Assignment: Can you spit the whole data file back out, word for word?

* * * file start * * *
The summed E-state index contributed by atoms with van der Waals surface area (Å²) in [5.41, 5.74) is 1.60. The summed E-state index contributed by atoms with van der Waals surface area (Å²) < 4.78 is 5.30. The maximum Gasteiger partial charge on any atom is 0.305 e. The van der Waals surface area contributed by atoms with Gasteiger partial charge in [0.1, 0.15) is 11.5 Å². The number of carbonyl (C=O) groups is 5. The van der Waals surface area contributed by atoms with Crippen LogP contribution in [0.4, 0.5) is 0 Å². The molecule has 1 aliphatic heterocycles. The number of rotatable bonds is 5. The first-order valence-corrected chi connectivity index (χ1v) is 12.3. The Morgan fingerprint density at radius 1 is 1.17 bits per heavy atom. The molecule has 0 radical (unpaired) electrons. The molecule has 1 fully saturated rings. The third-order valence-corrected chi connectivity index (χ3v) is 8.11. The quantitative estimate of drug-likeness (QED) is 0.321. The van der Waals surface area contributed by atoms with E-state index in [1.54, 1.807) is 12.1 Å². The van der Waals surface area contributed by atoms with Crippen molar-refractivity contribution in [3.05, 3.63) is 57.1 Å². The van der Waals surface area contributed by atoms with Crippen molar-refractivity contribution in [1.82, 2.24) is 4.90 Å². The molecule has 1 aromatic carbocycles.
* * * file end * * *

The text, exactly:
The summed E-state index contributed by atoms with van der Waals surface area (Å²) in [5.41, 5.74) is 1.60. The summed E-state index contributed by atoms with van der Waals surface area (Å²) < 4.78 is 5.30. The maximum Gasteiger partial charge on any atom is 0.305 e. The van der Waals surface area contributed by atoms with Gasteiger partial charge in [0.1, 0.15) is 11.5 Å². The number of carbonyl (C=O) groups is 5. The van der Waals surface area contributed by atoms with Crippen LogP contribution in [0.4, 0.5) is 0 Å². The molecule has 1 aliphatic heterocycles. The number of rotatable bonds is 5. The first-order valence-corrected chi connectivity index (χ1v) is 12.3. The Morgan fingerprint density at radius 1 is 1.17 bits per heavy atom. The molecule has 0 radical (unpaired) electrons. The molecule has 1 fully saturated rings. The third-order valence-corrected chi connectivity index (χ3v) is 8.11. The quantitative estimate of drug-likeness (QED) is 0.321. The van der Waals surface area contributed by atoms with E-state index in [1.54, 1.807) is 12.1 Å². The van der Waals surface area contributed by atoms with Crippen molar-refractivity contribution in [3.05, 3.63) is 57.1 Å². The van der Waals surface area contributed by atoms with Crippen molar-refractivity contribution in [1.82, 2.24) is 4.90 Å². The molecule has 1 aromatic carbocycles.